Jupiter Troubles

On January 23, 2015, my father and I, with clouds flying over us, decided to go to Glen Major Forest to image the Jupiter Triple-Transit event. Sadly, it was completely overcast there, which disappointed us.

We soon drove back home, where we noticed that the clouds have started to thin, and Jupiter was visible through the clouds. Therefore, my father and I quickly assembled the telescope in the backyard, as well as my laptop to image Jupiter through my CCD Camera.

We were able to get a good video footage of the Jupiter Triple-transit event. Unfortunately, I have not been able to process them yet. The program, Registax, has been giving me runtime errors, which is preventing me from processing the video footage.

After we get the video, the clouds came in and ended our astronomy session. We packed up and got back inside.

It was a successful night. We got good video footage, but we have yet to process the images. I want to get the video processed soon, and I will contact the developers for help.

Keep Looking Up. You will never know what you will find out there.

Attempt at Planetshine

On June 1, 2014, it was predicted to be a clear night. It was also predicted, by my Clear Sky Chart app, that the planets would be aligned just right so that you could see four of the five visible planets in the evening sky. Mercury would  be closest to setting, then Jupiter, then Mars, then Saturn. It would’ve made a nice image. Therefore I went to an elevated area to try and image it.

 

My telescope in the evening sky

My telescope in the evening sky

I had to go through various weeds to get to the right location. However, contrary to the Clear Sky Chart app, there were clouds in the sky blocking my view. It was disheartening to see those clouds in the sky despite a prediction of a clear sky. I stayed a bit to see if the clouds would clear, fighting off mosquitoes at the same time. However, it became apparent to me that the sky wouldn’t clear in time. I then tried to take a few four-minute exposure images of the Moon to get a few moonshine images, however, those images turned out to be a bit unclear and unfocused. That trip turned out to be quite a waste. However, I didn’t want to call it a night yet.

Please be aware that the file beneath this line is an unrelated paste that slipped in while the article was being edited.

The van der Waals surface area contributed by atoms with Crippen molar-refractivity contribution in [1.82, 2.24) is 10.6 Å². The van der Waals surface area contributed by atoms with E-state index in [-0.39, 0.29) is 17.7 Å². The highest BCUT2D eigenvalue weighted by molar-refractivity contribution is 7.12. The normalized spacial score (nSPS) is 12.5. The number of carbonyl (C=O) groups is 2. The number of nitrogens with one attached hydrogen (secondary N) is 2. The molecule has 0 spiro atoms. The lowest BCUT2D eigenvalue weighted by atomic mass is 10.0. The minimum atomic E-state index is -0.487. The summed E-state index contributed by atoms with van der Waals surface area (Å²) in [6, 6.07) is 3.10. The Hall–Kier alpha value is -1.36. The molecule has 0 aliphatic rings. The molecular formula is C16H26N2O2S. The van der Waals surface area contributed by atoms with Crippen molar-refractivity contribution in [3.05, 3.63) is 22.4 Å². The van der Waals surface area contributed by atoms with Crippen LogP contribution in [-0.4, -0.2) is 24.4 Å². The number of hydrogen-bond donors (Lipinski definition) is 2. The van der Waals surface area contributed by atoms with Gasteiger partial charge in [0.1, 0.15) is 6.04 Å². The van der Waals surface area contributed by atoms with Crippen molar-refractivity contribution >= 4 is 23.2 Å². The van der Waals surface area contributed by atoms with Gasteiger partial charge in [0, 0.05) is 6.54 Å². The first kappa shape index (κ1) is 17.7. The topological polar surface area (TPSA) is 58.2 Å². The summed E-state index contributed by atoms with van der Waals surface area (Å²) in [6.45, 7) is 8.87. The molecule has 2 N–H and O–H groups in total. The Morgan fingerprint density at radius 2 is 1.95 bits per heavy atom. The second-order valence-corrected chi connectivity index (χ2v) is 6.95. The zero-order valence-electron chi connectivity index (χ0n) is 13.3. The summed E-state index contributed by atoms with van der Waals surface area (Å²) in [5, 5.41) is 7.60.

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The Moon at dusk

Later that night, the sky cleared up, and I decided to take a few long exposure images of the Moon to try and get the planetshine effect on the Moon. In a crescent Moon, the the majority of the Moon is dark, due to its position relative to the sun. However, it is not completely dark. If someone aimed a camera at the moon and collect enough light, one could see the darkened side of the Moon. That is because the Earth reflects sunlight as well. The light collected from reflected light from the Earth is called Planetshine or Earthshine in the case of Earth. It can make for a unique picture of the Moon. I was able to take a few pictures of the Moon with the Earthshine visible. However, I have yet to stack the images. Here are two image I took:

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Crescent Moon

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Earthshine visible on the Moon.

 

After I got those photoes, I decided to finally call it a night. I brought all my equipment inside and got some rest. While I have been taking potentially great photoes, I have yet to co-add them and see the final result. In order to move forward, I need to find an effective way to co-add images, convert RAW image files to TIFF or JPG files, and produce phenomenal images. Once I can master that, then I can move forward. I hope I can do that one day. Until then, I will keep doing what I do. Wish me luck!